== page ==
• Collectibles and Art
  • Private Equity and Venture Capital

If you want to know more about possible asset classes, check out Rick Ferri’s All About Asset Allocation.

Two Ways To Do It

Okay, so I’ve covered the possibilities that you have when it comes to the question, “What to invest in?” But I haven’t told you how to do it.

There are different ways to do this. This is my way. Other people have other ways.

There are two classes of investors:

  • Lazy investors: These are the kind of people who have better things to do than spend time researching individual securities to invest in. Maybe it’d be better to call them busy investors, rather than lazy investors, but these kind of people want a hands-off portfolio that is a simple to maintain as possible.
  • Enterprising investors: These people are the kind that enjoy doing research. If you’re willing to put in the time, do your due diligence, all in pursuit of beating the market-an outcome that is far from guaranteed, you’re an enterprising investor.

The Lazy Investor’s Portfolio

For the lazy or busy investor, I recommend either:

  • Investing in one of Vanguard’s target date funds. Pick when you want to retire and invest in that fund. The guys at Vanguard will handle the rest. The only overhead is a reasonable .18% fee.
  • Using Betterment. Betterment is an automated wealth management service, which handles your portfolio mostly for you. It’s like having a financial advisor that is smart, ethical, and a robot. Oh, and cheap–annual fees in the highest bracket are .35%.

The Enterprising Investor’s Portfolio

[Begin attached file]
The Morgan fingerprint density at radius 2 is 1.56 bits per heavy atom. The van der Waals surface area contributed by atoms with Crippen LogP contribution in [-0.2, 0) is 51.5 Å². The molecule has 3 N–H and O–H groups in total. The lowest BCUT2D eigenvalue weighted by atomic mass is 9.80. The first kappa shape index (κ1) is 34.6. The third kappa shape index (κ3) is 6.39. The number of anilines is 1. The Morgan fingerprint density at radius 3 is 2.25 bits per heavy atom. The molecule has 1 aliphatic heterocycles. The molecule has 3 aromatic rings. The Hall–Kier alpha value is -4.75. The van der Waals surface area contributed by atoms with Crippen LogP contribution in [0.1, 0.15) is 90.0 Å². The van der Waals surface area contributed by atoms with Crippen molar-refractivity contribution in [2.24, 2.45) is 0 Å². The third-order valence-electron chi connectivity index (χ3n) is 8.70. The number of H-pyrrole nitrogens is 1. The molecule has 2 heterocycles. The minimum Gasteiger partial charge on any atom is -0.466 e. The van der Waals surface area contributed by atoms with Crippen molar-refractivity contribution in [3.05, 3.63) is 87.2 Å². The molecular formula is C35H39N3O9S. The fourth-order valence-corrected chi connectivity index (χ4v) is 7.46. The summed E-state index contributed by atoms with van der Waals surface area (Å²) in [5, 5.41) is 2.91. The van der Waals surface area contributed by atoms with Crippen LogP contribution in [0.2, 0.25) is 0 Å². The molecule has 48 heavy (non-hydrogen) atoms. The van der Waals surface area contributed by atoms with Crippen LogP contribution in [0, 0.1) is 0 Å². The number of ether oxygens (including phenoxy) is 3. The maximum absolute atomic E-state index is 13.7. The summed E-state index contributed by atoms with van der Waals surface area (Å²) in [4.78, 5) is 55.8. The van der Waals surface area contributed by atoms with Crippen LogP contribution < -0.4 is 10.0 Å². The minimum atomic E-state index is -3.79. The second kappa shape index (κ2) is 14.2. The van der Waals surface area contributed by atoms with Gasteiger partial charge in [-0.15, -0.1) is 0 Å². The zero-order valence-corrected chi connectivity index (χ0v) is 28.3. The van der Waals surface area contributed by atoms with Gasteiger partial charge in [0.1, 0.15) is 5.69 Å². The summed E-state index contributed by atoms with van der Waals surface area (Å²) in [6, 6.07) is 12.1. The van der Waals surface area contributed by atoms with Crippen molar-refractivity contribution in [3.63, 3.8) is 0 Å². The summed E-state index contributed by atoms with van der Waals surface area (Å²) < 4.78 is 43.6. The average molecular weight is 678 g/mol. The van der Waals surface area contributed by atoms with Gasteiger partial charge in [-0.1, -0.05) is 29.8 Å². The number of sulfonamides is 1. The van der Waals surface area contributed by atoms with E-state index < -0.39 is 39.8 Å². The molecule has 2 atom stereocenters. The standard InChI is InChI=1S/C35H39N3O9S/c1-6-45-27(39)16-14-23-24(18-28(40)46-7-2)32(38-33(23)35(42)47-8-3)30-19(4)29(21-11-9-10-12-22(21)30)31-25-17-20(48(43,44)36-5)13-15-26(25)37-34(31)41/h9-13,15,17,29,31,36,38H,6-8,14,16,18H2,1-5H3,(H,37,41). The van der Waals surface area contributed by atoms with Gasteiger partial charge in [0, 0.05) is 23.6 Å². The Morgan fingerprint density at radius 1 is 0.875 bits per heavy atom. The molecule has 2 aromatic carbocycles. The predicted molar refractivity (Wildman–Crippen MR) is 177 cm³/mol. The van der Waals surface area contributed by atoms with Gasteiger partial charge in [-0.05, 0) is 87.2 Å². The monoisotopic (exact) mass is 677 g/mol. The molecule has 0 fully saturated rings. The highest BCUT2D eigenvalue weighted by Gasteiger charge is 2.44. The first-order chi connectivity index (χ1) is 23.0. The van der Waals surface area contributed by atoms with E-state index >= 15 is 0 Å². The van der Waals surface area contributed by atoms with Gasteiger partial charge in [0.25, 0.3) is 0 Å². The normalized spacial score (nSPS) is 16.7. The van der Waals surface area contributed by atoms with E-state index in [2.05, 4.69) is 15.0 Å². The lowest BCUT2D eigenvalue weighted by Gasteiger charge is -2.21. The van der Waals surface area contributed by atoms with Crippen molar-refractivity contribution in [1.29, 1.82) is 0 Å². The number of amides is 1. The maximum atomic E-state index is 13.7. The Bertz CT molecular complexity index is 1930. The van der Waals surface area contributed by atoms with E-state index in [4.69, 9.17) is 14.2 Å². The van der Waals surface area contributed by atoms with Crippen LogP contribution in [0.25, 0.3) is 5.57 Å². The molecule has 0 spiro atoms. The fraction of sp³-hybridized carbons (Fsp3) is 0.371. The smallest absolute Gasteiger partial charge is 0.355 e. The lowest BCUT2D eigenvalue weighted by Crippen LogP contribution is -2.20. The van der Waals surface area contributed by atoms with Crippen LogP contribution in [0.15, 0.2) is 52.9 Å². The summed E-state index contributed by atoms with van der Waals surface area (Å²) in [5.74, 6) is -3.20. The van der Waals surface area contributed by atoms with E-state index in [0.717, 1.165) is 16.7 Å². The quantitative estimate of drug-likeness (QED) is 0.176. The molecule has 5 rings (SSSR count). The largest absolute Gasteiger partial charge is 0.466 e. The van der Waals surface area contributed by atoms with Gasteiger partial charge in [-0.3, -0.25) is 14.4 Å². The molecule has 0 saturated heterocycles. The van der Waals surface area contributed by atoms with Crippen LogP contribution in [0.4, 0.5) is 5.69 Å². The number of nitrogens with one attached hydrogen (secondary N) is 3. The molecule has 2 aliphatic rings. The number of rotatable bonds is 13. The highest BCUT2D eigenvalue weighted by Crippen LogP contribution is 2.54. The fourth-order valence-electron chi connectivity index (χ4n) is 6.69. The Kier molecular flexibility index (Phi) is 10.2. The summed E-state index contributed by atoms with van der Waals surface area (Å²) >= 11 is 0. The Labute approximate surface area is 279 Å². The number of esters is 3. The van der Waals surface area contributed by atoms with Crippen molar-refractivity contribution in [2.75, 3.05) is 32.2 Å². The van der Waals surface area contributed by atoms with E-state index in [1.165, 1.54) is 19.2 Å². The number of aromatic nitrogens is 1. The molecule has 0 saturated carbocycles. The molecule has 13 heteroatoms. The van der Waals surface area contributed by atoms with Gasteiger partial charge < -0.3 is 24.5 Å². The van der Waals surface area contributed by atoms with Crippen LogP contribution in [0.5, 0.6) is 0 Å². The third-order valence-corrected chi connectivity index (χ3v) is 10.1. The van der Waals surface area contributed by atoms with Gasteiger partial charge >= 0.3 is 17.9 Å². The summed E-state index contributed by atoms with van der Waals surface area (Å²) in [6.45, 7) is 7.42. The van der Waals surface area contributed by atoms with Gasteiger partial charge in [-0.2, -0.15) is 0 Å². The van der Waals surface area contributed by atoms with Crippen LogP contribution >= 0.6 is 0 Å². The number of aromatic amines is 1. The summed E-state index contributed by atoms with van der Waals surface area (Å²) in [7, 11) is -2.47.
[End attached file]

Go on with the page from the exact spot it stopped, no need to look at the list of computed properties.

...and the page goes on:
It is, naturally, much harder to be an enterprising investor than a lazy investor. However, even if you don’t manage to beat the market or achieve Warren Buffet levels of success, you will be forced to learn. A lot.

The task of the enterprising investor is deceptively simple: buy cheap securities. Get in on growth stocks before anyone else realizes their growth potential. Buy the next Walmart before it becomes Walmart.

This “buy low, sell high” strategy is straightforward to describe, but much more difficult in practice. After all, if everyone knew some stock was going to be high in the future, it will already be high. That growth will be priced in. Compare the market capitalization of Netflix, for instance, to its earnings. Not cheap.

Anyways, here is the basic workflow for the enterprising investor:

  1. Do research. This could be talking to people, learning about an industry (maybe by reading a book, like this one on the oil industry, or some other primer), reading through 10k reports, whatever.
  2. Once you’ve found the major players, estimate how much you think each one is worth. To do this, you’ll have to master the art of business valuation. Try this book or this one.
  3. Now, compare your estimates to what the stocks actually trade at. Are any of them trading for, say, 50% of what you think they’re worth? Are you confident in that estimate? If so, continue with step 4.
  4. Create an account with a broker – I recommend this one because it has the lowest fees – and buy shares of that company.

That’s the process, basically. The enterprising investor’s portfolio is an individual creation. I can point the way, but I can’t make it for you. You have to do it yourself.

Now, go forth and put your money to work. Like Kevin O’Leary, send it out to capture more money! Oh, and don’t forget to check out Betterment and TradeKing!